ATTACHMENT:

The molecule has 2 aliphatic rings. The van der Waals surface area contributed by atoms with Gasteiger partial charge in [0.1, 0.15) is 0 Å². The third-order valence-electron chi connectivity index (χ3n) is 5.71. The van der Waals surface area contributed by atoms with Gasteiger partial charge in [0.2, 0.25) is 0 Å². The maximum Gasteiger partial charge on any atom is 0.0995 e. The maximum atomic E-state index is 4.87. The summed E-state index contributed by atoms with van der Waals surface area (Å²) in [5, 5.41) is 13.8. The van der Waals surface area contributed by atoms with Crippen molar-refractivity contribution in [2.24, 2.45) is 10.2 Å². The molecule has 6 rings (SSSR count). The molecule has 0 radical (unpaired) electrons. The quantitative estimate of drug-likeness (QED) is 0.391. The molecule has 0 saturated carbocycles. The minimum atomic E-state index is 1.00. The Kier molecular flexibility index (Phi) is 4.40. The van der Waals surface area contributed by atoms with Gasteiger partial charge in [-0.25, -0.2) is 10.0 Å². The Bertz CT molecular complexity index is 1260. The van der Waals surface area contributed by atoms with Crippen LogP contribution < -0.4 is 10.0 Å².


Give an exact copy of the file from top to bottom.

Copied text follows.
The molecule has 2 aliphatic rings. The van der Waals surface area contributed by atoms with Gasteiger partial charge in [0.1, 0.15) is 0 Å². The third-order valence-electron chi connectivity index (χ3n) is 5.71. The van der Waals surface area contributed by atoms with Gasteiger partial charge in [0.2, 0.25) is 0 Å². The maximum Gasteiger partial charge on any atom is 0.0995 e. The maximum atomic E-state index is 4.87. The summed E-state index contributed by atoms with van der Waals surface area (Å²) in [5, 5.41) is 13.8. The van der Waals surface area contributed by atoms with Crippen molar-refractivity contribution in [2.24, 2.45) is 10.2 Å². The molecule has 6 rings (SSSR count). The molecule has 0 radical (unpaired) electrons. The quantitative estimate of drug-likeness (QED) is 0.391. The molecule has 0 saturated carbocycles. The minimum atomic E-state index is 1.00. The Kier molecular flexibility index (Phi) is 4.40. The van der Waals surface area contributed by atoms with Gasteiger partial charge in [-0.25, -0.2) is 10.0 Å². The Bertz CT molecular complexity index is 1260. The van der Waals surface area contributed by atoms with Crippen LogP contribution < -0.4 is 10.0 Å².